Jan. 17 - After months of headlines detailing mass electronic spying by the U.S., President Barack Obama unveils plans to reform some of the National Security Agency's controversial surveillance programs. Nathan Frandino reports.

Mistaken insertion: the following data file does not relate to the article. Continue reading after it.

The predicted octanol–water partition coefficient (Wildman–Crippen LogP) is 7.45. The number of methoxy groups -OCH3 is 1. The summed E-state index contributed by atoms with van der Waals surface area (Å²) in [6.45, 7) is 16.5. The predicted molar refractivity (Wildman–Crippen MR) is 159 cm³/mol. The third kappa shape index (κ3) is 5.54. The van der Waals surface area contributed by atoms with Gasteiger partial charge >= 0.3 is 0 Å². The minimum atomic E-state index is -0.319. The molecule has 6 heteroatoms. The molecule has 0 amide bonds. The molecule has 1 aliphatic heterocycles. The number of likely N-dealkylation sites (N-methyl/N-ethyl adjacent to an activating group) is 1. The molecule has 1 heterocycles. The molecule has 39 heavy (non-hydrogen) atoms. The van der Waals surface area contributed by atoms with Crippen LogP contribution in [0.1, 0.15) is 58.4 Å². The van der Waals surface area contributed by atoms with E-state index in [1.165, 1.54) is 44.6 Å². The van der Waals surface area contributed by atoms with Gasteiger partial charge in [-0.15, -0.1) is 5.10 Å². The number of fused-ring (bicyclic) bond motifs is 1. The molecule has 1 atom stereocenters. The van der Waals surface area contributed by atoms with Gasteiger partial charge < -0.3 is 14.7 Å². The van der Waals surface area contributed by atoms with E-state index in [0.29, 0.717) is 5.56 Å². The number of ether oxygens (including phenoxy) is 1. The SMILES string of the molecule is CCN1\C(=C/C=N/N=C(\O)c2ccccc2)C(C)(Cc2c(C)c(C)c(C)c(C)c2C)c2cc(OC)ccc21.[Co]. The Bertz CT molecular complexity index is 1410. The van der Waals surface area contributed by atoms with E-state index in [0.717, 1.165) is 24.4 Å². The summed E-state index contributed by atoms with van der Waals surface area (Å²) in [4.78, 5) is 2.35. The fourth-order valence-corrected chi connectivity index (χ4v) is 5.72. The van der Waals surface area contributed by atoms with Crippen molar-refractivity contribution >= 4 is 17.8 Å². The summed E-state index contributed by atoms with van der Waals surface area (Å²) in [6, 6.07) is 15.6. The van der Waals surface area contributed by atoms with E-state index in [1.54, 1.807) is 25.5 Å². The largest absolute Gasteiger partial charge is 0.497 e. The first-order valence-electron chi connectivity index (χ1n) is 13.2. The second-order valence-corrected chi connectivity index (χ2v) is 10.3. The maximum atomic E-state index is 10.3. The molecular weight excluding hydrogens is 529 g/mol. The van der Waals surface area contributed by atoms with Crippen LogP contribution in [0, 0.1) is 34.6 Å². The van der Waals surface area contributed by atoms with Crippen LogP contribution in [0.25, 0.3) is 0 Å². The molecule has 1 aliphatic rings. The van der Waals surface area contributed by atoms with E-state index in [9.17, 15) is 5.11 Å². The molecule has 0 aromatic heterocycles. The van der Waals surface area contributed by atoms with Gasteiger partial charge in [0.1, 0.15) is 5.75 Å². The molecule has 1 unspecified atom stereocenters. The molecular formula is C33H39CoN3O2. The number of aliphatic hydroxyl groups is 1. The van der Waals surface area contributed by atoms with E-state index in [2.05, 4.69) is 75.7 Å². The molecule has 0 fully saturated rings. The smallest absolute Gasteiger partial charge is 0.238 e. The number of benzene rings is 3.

President Barack Obama revealed in a major speech on Friday big changes for the National Security Agency. (SOUNDBITE) (English) PRESIDENT BARACK OBAMA, SAYING: "The reforms I'm proposing today should give the American people greater confidence that their rights are being protected, even as our intelligence and law enforcement agencies maintain the tools they need to keep us safe." This comes months after former U.S. spy contractor Edward Snowden revealed damaging disclosures about NSA spy programs. Obama promised that the NSA will not eavesdrop on the heads of state or government of close U.S. friends and allies. According to leaked documents, German Chancellor Angela Merkel was among many leaders targetted by this practice. (SOUNDBITE) (English) PRESIDENT BARACK OBAMA, SAYING: "The leaders of our close friends and allies deserve to know that if I want to learn what they think about an issue, I will pick up the phone and call them, rather than turning to surveillance." Obama also called on Congress to create an independent panel of privacy advocates for the secret Foreign Intelligence Surveillance Court that considers terrorism cases. As for the bulk collection of telephone metadata, Obama said the U.S. government will require a judicial review before the database can be queried - unless there is a true emergency. Additionally, Obama said metadata would only be used for fighting terrorism, protecting U.S. troops and allies, and combating crime.